By Sofia Lerner


Sofia Lerner is a Campus Clipper publishing intern who is studying English as a senior at NYU. Passionate about literature, dance, and wellness, Sofia aspires to help the arts thrive and help others pursue healthy lifestyles. For over 20 years, the Campus Clipper has been offering awesome student discounts in NYC,  from the East Side to Greenwich Village. Along with inspiration, the company offers students a special coupon booklet and the Official Student Guide, which encourage them to discover new places in the city and save money on food, clothing and services. 

At the Campus Clipper, not only do we help our interns learn new skills, make money, and create wonderful e-books, we give them a platform to teach others. Check our website for more student savings and watch our YouTube video showing off some of New York City’s finest students during the Welcome Week of 2015.


 

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Academic Relationships

Thursday, July 13th, 2017
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NYU Flag Outside of the Lipton Residential Hall

It's good to have friends to carry you through finals

It’s good to have friends to carry you through finals

            Beyond having a primary friend group, cultivating ancillary relationships is beneficial for one’s time in college and outside of it. Of large importance is the relationship one shares with peers and professors within shared academic contexts. From a networking standpoint, the connections made with professors and other students from one’s classes can hold professional significance in the future. From a more present-oriented perspective, those connections can be the difference between one doing poorly in their classes and one succeeding.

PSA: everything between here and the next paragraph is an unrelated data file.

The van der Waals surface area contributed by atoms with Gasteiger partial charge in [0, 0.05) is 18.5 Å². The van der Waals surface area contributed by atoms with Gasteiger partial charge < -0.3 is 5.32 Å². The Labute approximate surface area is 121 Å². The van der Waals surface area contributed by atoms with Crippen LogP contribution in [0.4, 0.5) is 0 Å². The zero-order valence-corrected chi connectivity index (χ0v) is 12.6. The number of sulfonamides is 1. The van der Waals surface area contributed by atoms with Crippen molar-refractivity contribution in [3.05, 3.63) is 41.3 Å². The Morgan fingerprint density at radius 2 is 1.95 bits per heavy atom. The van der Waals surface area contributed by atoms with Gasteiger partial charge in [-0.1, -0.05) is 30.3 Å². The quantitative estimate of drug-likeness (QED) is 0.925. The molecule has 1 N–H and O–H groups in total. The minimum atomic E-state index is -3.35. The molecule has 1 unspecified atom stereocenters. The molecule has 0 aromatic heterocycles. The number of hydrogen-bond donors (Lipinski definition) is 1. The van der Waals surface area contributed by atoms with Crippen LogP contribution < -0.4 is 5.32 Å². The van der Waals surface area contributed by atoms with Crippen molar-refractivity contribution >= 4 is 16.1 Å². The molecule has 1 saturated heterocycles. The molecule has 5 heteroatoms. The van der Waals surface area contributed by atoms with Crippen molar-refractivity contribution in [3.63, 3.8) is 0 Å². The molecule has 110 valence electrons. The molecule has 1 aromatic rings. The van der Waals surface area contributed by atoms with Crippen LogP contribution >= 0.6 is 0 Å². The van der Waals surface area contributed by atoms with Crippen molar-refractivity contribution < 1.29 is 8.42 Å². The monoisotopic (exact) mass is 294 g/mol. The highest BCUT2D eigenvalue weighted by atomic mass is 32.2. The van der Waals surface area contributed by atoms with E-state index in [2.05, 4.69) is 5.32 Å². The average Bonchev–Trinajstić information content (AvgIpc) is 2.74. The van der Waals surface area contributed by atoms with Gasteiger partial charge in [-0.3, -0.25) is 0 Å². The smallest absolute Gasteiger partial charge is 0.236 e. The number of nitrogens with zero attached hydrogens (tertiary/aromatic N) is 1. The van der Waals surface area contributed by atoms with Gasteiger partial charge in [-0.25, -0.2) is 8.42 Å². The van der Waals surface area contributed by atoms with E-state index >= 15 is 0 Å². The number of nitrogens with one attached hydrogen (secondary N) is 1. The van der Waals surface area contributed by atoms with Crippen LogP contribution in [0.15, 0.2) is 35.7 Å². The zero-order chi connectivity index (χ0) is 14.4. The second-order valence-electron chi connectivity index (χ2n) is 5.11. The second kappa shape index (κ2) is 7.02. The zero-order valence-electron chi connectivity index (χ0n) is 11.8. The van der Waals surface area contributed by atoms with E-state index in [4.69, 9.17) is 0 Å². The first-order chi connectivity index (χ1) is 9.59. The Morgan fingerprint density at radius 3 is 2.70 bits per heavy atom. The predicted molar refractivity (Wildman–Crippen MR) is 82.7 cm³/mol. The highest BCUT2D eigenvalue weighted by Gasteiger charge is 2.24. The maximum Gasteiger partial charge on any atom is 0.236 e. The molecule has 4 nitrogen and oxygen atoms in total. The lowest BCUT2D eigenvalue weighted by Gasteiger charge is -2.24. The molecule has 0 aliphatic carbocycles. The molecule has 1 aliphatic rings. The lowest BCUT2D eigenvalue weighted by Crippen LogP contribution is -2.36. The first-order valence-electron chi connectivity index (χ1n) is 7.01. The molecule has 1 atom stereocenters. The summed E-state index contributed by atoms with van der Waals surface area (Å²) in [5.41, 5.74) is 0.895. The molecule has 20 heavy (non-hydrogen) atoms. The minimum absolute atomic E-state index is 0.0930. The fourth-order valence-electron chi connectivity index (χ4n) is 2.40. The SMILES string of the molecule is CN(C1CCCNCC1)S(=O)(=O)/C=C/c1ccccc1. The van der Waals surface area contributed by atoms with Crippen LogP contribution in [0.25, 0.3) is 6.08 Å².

Even though a student can be incredibly gifted academically, if they do not know how to be likeable in the eyes of their professors, then they may find that their classes are more difficult than they need to be and that their career prospects might be more restricted. The proverb, “You catch more flies with honey than vinegar,” proves especially true regarding having healthy relationships with professors. I remember in my first semester at NYU having a professor whom I strongly disliked. The professor did not allow for open discussion, opting instead to filter every discussion through themselves and to disregard students with whom they disagreed. It seemed that they were also very openly critical in papers and class discussions about any student who questioned this system. Despite disliking that professor, I never made it readily apparent that I felt this way. By the end of the semester, the professor loved me because I showed them kindness and attentiveness, while other students had given up on the class.  This same professor told me that if I would ever need a letter of recommendation, I should not hesitate to ask. In this way, I made myself less of a target for harsh grading and allowed professor’s status to serve to my benefit. The same rule of kindness and attentiveness can apply to teachers one genuinely likes (most of my professors at NYU), the only difference being that the relationship in these cases is easier and more genuine.